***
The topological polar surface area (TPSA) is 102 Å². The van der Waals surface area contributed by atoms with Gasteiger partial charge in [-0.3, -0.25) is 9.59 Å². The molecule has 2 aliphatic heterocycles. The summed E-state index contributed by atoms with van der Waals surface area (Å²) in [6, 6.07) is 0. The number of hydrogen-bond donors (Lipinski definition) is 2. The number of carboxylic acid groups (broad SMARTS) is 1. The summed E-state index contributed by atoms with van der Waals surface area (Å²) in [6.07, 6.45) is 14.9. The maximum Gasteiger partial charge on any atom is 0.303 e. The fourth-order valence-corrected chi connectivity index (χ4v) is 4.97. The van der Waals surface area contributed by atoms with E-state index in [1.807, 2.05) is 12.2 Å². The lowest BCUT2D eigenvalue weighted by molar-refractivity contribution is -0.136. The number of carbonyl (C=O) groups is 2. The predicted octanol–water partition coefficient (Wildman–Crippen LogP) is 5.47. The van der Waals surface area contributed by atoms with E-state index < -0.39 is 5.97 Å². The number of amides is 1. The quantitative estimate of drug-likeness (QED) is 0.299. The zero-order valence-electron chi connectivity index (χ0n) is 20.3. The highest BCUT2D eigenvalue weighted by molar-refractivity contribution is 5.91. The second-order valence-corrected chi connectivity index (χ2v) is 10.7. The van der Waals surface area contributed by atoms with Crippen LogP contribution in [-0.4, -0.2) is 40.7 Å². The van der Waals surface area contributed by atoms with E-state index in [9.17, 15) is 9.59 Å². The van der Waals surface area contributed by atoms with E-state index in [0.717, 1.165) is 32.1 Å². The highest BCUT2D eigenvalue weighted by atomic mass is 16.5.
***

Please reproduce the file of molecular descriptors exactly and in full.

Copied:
The topological polar surface area (TPSA) is 102 Å². The van der Waals surface area contributed by atoms with Gasteiger partial charge in [-0.3, -0.25) is 9.59 Å². The molecule has 2 aliphatic heterocycles. The summed E-state index contributed by atoms with van der Waals surface area (Å²) in [6, 6.07) is 0. The number of hydrogen-bond donors (Lipinski definition) is 2. The number of carboxylic acid groups (broad SMARTS) is 1. The summed E-state index contributed by atoms with van der Waals surface area (Å²) in [6.07, 6.45) is 14.9. The maximum Gasteiger partial charge on any atom is 0.303 e. The fourth-order valence-corrected chi connectivity index (χ4v) is 4.97. The van der Waals surface area contributed by atoms with E-state index in [1.807, 2.05) is 12.2 Å². The lowest BCUT2D eigenvalue weighted by molar-refractivity contribution is -0.136. The number of carbonyl (C=O) groups is 2. The predicted octanol–water partition coefficient (Wildman–Crippen LogP) is 5.47. The van der Waals surface area contributed by atoms with E-state index < -0.39 is 5.97 Å². The number of amides is 1. The quantitative estimate of drug-likeness (QED) is 0.299. The zero-order valence-electron chi connectivity index (χ0n) is 20.3. The highest BCUT2D eigenvalue weighted by molar-refractivity contribution is 5.91. The second-order valence-corrected chi connectivity index (χ2v) is 10.7. The van der Waals surface area contributed by atoms with Crippen LogP contribution in [-0.4, -0.2) is 40.7 Å². The van der Waals surface area contributed by atoms with E-state index in [9.17, 15) is 9.59 Å². The van der Waals surface area contributed by atoms with E-state index in [0.717, 1.165) is 32.1 Å². The highest BCUT2D eigenvalue weighted by atomic mass is 16.5.